Leave the drama behind
As much as it hurts, sometimes detachment from a loved one is the wisest way to preserve yourself and your sanity.
You don’t have to engage with their hurtful language. It’s best to keep communication down to the necessities. Avoid getting roped into a parent’s dramatic episodes as much as possible. You’re not obligated to respond to their drama in kind.
Try having the conversational personality of a literal grey rock. The grey rocking technique can often take the wind out of the sails of someone trying to manipulate or hurt you with their words.
Be open to other loving mentors or therapists
The one person you should be able to trust is your parent. And when that relationship is severely damaged, it can be hard to fathom that anyone at all is trustworthy.
But there are still people out there who have your best interests at heart.
Opening up to those who offer to help and being honest are key. A trusted uncle or aunt, a coach, or an adult sibling can all be mentors. Therapists or high school counselors can also help you rebuild your confidence and validate your experience.
Create a fulfilling life outside the home
What makes you feel like the best version of yourself? Painting, TikTok dancing, making people laugh, whatever sparks your light — throw some fuel on it.
Chances are when you lean into the activities that make life fulfilling for you, you’ll surround yourself with positive, like-minded people. This can help you create a healthier and more emotionally satisfying world.
Plan for and practice independence
If you’re nearing independence soon, like heading to college or moving out on your own, you can aim to give yourself the best start possible.
For example, it can help to collect your essential documents in advance (like your birth certificate, Social Security card, passport, etc.), open your own bank account, find a job, and research affordable and safe places to live.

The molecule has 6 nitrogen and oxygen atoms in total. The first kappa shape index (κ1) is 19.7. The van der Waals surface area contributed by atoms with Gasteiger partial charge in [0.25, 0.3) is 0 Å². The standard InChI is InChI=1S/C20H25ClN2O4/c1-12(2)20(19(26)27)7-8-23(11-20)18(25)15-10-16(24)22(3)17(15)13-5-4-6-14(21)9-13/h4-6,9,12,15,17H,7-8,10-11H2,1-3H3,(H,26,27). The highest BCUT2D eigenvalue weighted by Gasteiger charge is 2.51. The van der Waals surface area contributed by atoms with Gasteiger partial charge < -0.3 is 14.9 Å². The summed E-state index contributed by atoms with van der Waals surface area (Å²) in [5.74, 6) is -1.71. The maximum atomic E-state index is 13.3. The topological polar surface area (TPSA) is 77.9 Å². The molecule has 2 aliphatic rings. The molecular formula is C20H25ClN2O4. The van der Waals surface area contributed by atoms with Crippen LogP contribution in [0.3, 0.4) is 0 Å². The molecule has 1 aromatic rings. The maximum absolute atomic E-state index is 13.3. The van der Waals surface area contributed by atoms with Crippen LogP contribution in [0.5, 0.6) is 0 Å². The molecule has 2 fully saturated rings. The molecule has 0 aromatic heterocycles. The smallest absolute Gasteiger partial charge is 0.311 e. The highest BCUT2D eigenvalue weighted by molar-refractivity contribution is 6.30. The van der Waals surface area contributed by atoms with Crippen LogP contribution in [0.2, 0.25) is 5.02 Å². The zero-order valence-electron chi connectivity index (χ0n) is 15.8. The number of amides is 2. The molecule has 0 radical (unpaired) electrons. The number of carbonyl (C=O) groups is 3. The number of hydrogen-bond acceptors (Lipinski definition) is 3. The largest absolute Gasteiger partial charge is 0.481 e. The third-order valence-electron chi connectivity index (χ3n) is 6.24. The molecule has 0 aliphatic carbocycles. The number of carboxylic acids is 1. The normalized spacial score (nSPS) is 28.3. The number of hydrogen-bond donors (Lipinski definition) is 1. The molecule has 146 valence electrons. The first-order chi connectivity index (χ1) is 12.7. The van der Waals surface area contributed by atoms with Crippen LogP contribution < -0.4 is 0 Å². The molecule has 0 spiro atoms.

The more you plan your “out,” the less likely you’ll need to have damaging interactions with your parents once you leave. If you need to, there are mindful ways to go no contact, too.
Having a trusted adult on speed dial to ask questions about utilities, taxes, and other new adult ventures can be incredibly helpful too.
Report physical or sexual abuse
Family secrets are not your burden to bear, especially any forms of physical or sexual abuse.
If you’ve experienced or witnessed any abuse in your home, you can reach out to these resources for help:
If you’re under 18, you likely still depend on your parents in many ways, even if their emotional neglect causes harm to your self-image and well-being. Simply being aware that feeling unloved by parents is not your fault is key to maintaining healthy self-esteem and setting healthy boundaries.
Until you can set firmer boundaries, these coping strategies may help build a healthy support system and worldview separate from a toxic home life.
Remember, even if your parents don’t say it, you’re absolutely wanted and needed in this world.